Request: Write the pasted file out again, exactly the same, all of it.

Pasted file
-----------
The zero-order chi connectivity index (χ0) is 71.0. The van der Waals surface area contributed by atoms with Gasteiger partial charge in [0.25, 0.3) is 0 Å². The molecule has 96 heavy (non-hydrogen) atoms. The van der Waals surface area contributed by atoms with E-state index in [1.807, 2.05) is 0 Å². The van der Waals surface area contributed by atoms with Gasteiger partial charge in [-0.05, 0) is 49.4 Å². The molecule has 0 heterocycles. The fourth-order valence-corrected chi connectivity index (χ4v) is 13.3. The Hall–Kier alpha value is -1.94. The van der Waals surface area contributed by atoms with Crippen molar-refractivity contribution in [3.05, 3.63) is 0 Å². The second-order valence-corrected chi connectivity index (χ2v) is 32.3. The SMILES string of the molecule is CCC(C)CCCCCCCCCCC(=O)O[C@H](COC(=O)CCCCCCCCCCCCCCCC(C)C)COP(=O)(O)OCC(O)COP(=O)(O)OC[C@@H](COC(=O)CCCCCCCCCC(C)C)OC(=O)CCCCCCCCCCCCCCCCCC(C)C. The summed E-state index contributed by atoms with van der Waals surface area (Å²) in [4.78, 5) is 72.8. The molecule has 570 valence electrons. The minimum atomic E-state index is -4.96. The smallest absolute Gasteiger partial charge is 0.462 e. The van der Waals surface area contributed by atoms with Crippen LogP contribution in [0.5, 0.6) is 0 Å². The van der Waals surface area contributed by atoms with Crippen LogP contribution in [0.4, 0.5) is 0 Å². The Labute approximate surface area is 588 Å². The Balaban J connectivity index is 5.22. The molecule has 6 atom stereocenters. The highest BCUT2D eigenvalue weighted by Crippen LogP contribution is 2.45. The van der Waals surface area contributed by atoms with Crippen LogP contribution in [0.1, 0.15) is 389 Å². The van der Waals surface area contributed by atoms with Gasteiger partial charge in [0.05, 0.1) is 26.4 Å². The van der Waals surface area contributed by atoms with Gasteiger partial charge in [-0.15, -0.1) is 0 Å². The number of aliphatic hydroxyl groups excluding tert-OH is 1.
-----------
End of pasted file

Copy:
The zero-order chi connectivity index (χ0) is 71.0. The van der Waals surface area contributed by atoms with Gasteiger partial charge in [0.25, 0.3) is 0 Å². The molecule has 96 heavy (non-hydrogen) atoms. The van der Waals surface area contributed by atoms with E-state index in [1.807, 2.05) is 0 Å². The van der Waals surface area contributed by atoms with Gasteiger partial charge in [-0.05, 0) is 49.4 Å². The molecule has 0 heterocycles. The fourth-order valence-corrected chi connectivity index (χ4v) is 13.3. The Hall–Kier alpha value is -1.94. The van der Waals surface area contributed by atoms with Crippen molar-refractivity contribution in [3.05, 3.63) is 0 Å². The second-order valence-corrected chi connectivity index (χ2v) is 32.3. The SMILES string of the molecule is CCC(C)CCCCCCCCCCC(=O)O[C@H](COC(=O)CCCCCCCCCCCCCCCC(C)C)COP(=O)(O)OCC(O)COP(=O)(O)OC[C@@H](COC(=O)CCCCCCCCCC(C)C)OC(=O)CCCCCCCCCCCCCCCCCC(C)C. The summed E-state index contributed by atoms with van der Waals surface area (Å²) in [4.78, 5) is 72.8. The molecule has 570 valence electrons. The minimum atomic E-state index is -4.96. The smallest absolute Gasteiger partial charge is 0.462 e. The van der Waals surface area contributed by atoms with Crippen LogP contribution in [0.5, 0.6) is 0 Å². The van der Waals surface area contributed by atoms with Crippen LogP contribution in [0.4, 0.5) is 0 Å². The Labute approximate surface area is 588 Å². The Balaban J connectivity index is 5.22. The molecule has 6 atom stereocenters. The highest BCUT2D eigenvalue weighted by Crippen LogP contribution is 2.45. The van der Waals surface area contributed by atoms with Crippen LogP contribution in [0.1, 0.15) is 389 Å². The van der Waals surface area contributed by atoms with Gasteiger partial charge in [0.05, 0.1) is 26.4 Å². The van der Waals surface area contributed by atoms with Gasteiger partial charge in [-0.15, -0.1) is 0 Å². The number of aliphatic hydroxyl groups excluding tert-OH is 1.